Is a no-deal Brexit really off the table? UK MPs vote on delay, while industry slams new “confusing” tariff regime


14 Mar 2019 --- In the latest twist in a monumental week for Brexit, UK MPs have rejected the idea of leaving the EU without a deal. They voted in UK Parliament yesterday, by 312 to 308 to reject a no-deal Brexit under any circumstances – but as this is not legally binding and under current law, the UK could still leave without a deal on March 29. The fact that a no-deal has been rejected has not quashed the mounting concerns of many in the food and beverage industry and agri-supply chain because a no-deal remains the default option if nothing else can be agreed. These fears have been escalated further after a new temporary tariff regime was announced which many believe could cause trade distortions and market disruption.

The House of Commons (HoC) first voted by a margin of four to reject a no-deal outright, then there was another vote where that decision was reinforced by 321 to 278 (a majority of 43). 

Yesterday’s vote happened just hours after the UK government revealed a temporary zero tariff regime for a no-deal scenario following UK Prime Minister Theresa May’s Withdrawal Agreement, which sets out an orderly exit from the EU, being overwhelming rejected in the HoC on Tuesday. 

And in the third vote of the week, MPs are due to gather in the HoC again today, to vote on whether to ask the EU for permission to delay the date for departure by extending Article 50 – something the UK food industry is calling for to give businesses, which are particularly susceptible to the trading challenges a no-deal represents, more time to prepare for the departure. 

The food industry will be watching closely as there could be a short or longer extension to the date the UK is due to depart the EU. And May could then call for a third vote to try to get the backing she needs for the Withdrawal Agreement despite MPs already rejecting it twice. MPs voted by 391 to 242 votes to reject May's deal earlier this week and in January, when it was massively voted down by MPs in a historic defeat that saw May facing a further vote of no confidence which she later won. 

Is the UK’s new temporary tariff regime “ill thought out”?
If the UK does leave without a deal, the government has pledged to set the majority of import tariffs to zero while maintaining tariffs for the most sensitive industries within the food, beverage and agricultural space. However, the industry has hit back claiming businesses cannot adapt to this new regime in just two weeks. 

However, tariffs would still apply to 13 percent of goods imported into the UK, which includes a mixture of tariffs and quotas on beef, lamb, pork, poultry and some dairy to support farmers and producers who have historically been protected through high EU tariffs.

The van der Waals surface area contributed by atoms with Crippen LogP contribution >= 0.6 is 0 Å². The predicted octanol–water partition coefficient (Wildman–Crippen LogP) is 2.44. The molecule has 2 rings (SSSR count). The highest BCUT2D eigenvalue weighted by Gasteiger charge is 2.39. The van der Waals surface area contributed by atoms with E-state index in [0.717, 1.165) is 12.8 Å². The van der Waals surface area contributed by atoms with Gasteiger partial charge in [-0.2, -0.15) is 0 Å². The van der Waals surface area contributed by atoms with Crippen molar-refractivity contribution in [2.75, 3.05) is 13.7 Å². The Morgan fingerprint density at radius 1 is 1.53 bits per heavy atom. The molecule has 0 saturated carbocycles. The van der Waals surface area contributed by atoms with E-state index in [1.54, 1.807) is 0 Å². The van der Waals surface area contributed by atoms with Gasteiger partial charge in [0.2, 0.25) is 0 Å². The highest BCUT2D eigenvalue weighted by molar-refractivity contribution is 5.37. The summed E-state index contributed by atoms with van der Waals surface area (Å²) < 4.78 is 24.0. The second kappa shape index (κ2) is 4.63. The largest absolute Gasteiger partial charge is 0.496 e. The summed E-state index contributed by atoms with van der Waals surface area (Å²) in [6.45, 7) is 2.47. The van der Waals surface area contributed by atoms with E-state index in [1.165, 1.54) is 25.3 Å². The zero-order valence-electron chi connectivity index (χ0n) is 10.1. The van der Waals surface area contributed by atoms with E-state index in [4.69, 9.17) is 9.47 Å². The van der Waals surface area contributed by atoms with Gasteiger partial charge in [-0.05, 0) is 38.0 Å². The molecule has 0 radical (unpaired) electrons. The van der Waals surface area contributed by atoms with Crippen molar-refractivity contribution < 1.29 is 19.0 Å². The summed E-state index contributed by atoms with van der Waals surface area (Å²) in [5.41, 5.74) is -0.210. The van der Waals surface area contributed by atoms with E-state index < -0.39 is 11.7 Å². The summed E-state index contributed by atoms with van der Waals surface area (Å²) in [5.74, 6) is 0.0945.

Meat Industry Ireland says the proposed approach on tariffs and import quotas in a no-deal scenario presents a “massive threat” to Irish meat exports to the UK, particularly for beef. 

“The fact that the political disarray is driving us in the direction of this cliff-edge Brexit is a real concern for our export business. A long extension is now needed to avoid a ‘no-deal’ exit,” says Senior Director of Meat Industry Ireland, Cormac Healy. 

“Irish beef exports to the UK would face tariffs that will undermine the viability of trade and is also being presented with a very restrictive import quota regime. The UK proposals suggest tariffs ranging from approximately €1,500 (US$1,697) per ton on manufacturing beef up to over €2,500 (US$2,829) per ton on steak exports. This level of tariff would severely undermine trade,” he adds. 

“On top of this, the UK Government has proposed zero tariff import quotas, that on the one hand fall massively short of existing beef import volumes entering the UK market and on the other hand open these quotas to all global suppliers. Very quickly we can expect to see erosion of our position in the UK market in both volume and value terms, due to stiff competition from lower-priced beef from other regions of the world,” Healy explains.

He also points out that with just days to go before the Brexit deadline, processors face the risk that meat from animals may not be able to enter to UK market or if it does, the market return will be seriously devalued due to tariffs.

Also responding to the vote on taking no deal off the table, Helen Dickinson, Chief Executive of the British Retail Consortium (BRC), says that until a solution is found that can command the support of the HoC, it’s impossible to guarantee that a disastrous no-deal is avoided.

“Businesses face mounting costs with every passing day as they try to mitigate the disruptive effects of leaving without a deal. A no-deal Brexit is bad for businesses, bad for consumers and bad for the country. If MPs wish the British public to avoid higher prices and less choice on the shelves, they must consider any option which secures a transition period after the withdrawal date,” she says. 

In a statement sent to FoodIngredientsFirst, FoodDrinkEurope says: “We do not welcome the introduction of any tariffs and this worrying development threatens revenue of Europe's food and drink companies, the status of SMEs and jobs across Europe. It is for this reason that we recommend a suitable agreement be reached, and a no-deal Brexit be avoided.”

Another day of drama is expected as MPs vote later in London – and there is likely to much more debate and reaction in the days ahead if the chaos ensues. 

By Gaynor Selby

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